Reuters reporter Andy Sullivan asked me to comment for his story Paris Hilton Exposed on Web After Phone Hacked. I believe this is a continuation of the T-Mobile database incident I blogged earlier. Chances are the original perpetrators obtained T-Mobile customer credentials (user names and passwords) and kept them to themselves, initially. Then, to impress their friends, the intruders shared some or all of the data. Eventually the credentials were passed to one or more parties who thought to make themselves "famous" by posting sensitive information fraudulently obtained with those user names and passwords.
This "disclosure cycle" is similar to the way exploits circulate through the underground. One or more people independently or jointly discover a vulnerability and code an exploit. They keep it closely guarded, perhaps using it to access sensitive targets. If they are professional black hats, they never reveal the fact they have the exploit. If they are not using the exploit to advance certain goals, or they feel the exploit's shelf life is expiring, they pass the exploit to others. That new group is more likely to circulate the exploit widely throughout the underground. Eventually one or more black hats down the distribution food chain decide to go public, perhaps to gain some notoriety for themselves or their group.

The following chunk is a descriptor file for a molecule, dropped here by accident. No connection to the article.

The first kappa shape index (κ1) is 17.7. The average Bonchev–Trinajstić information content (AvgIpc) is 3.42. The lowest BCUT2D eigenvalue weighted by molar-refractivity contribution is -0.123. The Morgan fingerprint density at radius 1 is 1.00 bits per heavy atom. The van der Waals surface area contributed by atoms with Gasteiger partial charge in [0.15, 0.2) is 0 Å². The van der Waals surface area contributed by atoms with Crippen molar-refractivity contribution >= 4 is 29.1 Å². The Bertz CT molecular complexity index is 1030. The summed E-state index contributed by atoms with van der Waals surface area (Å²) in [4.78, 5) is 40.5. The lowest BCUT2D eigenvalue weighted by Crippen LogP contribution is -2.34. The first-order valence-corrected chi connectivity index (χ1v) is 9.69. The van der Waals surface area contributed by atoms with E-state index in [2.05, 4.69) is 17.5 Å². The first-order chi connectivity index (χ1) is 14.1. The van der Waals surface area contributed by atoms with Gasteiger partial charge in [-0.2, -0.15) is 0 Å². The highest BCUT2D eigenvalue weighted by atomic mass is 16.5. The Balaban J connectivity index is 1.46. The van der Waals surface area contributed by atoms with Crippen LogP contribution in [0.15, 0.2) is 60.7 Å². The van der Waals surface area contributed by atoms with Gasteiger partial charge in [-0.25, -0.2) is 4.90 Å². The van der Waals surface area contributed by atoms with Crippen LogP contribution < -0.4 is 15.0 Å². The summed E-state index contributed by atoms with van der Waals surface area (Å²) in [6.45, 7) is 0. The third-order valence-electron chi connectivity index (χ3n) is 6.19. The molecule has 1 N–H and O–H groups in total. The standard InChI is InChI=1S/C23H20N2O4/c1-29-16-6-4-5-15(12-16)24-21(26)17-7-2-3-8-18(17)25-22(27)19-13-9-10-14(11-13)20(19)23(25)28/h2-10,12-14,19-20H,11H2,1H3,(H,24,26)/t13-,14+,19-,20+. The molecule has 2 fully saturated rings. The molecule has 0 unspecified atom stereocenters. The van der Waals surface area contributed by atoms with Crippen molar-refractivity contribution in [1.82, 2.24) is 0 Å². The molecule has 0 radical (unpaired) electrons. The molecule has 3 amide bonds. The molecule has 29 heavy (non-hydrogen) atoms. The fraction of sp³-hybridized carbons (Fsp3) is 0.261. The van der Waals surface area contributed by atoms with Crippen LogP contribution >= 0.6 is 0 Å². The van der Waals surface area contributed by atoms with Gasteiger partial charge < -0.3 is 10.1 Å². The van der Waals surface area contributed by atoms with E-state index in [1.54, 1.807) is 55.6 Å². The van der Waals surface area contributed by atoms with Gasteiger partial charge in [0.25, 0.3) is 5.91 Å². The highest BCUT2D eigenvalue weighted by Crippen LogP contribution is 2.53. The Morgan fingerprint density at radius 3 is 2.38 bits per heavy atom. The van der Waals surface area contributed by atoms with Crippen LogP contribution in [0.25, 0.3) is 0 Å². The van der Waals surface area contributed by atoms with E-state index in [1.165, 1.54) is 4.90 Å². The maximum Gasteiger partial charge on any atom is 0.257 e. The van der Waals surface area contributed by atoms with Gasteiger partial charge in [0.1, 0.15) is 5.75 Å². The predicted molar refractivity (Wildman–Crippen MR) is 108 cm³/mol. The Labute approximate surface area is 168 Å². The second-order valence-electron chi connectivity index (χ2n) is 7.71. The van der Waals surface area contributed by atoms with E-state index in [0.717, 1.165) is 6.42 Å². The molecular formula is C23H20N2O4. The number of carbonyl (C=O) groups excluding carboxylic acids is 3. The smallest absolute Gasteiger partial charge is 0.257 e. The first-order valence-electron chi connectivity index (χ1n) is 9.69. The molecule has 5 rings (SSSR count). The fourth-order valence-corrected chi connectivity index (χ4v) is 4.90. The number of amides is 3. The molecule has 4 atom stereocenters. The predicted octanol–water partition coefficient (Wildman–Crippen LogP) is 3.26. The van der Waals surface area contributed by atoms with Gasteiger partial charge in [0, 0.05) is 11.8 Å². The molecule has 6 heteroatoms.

It's an example of intruders becoming more sophisticated in the way they publicize their ability to gain unauthorized access to important systems. Five to ten years ago they demonstrated their expertise by defacing Web sites. Now they show off their skills by posting sensitive information. I would expect to see more of this.